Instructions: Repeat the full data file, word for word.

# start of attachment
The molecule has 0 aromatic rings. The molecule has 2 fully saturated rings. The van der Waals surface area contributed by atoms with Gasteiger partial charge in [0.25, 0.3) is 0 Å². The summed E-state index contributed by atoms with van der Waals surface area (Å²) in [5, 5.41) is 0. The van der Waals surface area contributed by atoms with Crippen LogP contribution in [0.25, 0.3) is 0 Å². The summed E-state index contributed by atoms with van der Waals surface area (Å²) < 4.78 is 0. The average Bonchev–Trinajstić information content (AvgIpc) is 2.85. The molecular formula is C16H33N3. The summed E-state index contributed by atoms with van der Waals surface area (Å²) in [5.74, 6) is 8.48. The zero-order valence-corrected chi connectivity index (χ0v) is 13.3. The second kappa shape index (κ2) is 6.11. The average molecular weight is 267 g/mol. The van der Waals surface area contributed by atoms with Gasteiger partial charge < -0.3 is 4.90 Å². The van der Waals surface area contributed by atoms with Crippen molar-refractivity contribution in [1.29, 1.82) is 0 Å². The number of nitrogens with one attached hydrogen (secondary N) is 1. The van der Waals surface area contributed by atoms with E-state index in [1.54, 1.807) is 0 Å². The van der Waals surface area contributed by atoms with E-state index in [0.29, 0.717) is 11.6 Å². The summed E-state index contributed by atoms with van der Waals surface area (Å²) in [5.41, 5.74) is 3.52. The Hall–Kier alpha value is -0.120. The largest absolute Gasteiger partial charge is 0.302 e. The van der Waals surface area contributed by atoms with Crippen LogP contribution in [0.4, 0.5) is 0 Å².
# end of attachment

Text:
The molecule has 0 aromatic rings. The molecule has 2 fully saturated rings. The van der Waals surface area contributed by atoms with Gasteiger partial charge in [0.25, 0.3) is 0 Å². The summed E-state index contributed by atoms with van der Waals surface area (Å²) in [5, 5.41) is 0. The van der Waals surface area contributed by atoms with Crippen LogP contribution in [0.25, 0.3) is 0 Å². The summed E-state index contributed by atoms with van der Waals surface area (Å²) < 4.78 is 0. The average Bonchev–Trinajstić information content (AvgIpc) is 2.85. The molecular formula is C16H33N3. The summed E-state index contributed by atoms with van der Waals surface area (Å²) in [5.74, 6) is 8.48. The zero-order valence-corrected chi connectivity index (χ0v) is 13.3. The second kappa shape index (κ2) is 6.11. The average molecular weight is 267 g/mol. The van der Waals surface area contributed by atoms with Gasteiger partial charge < -0.3 is 4.90 Å². The van der Waals surface area contributed by atoms with Crippen molar-refractivity contribution in [1.29, 1.82) is 0 Å². The number of nitrogens with one attached hydrogen (secondary N) is 1. The van der Waals surface area contributed by atoms with E-state index in [1.54, 1.807) is 0 Å². The van der Waals surface area contributed by atoms with E-state index in [0.29, 0.717) is 11.6 Å². The summed E-state index contributed by atoms with van der Waals surface area (Å²) in [5.41, 5.74) is 3.52. The Hall–Kier alpha value is -0.120. The largest absolute Gasteiger partial charge is 0.302 e. The van der Waals surface area contributed by atoms with Crippen LogP contribution in [0.4, 0.5) is 0 Å².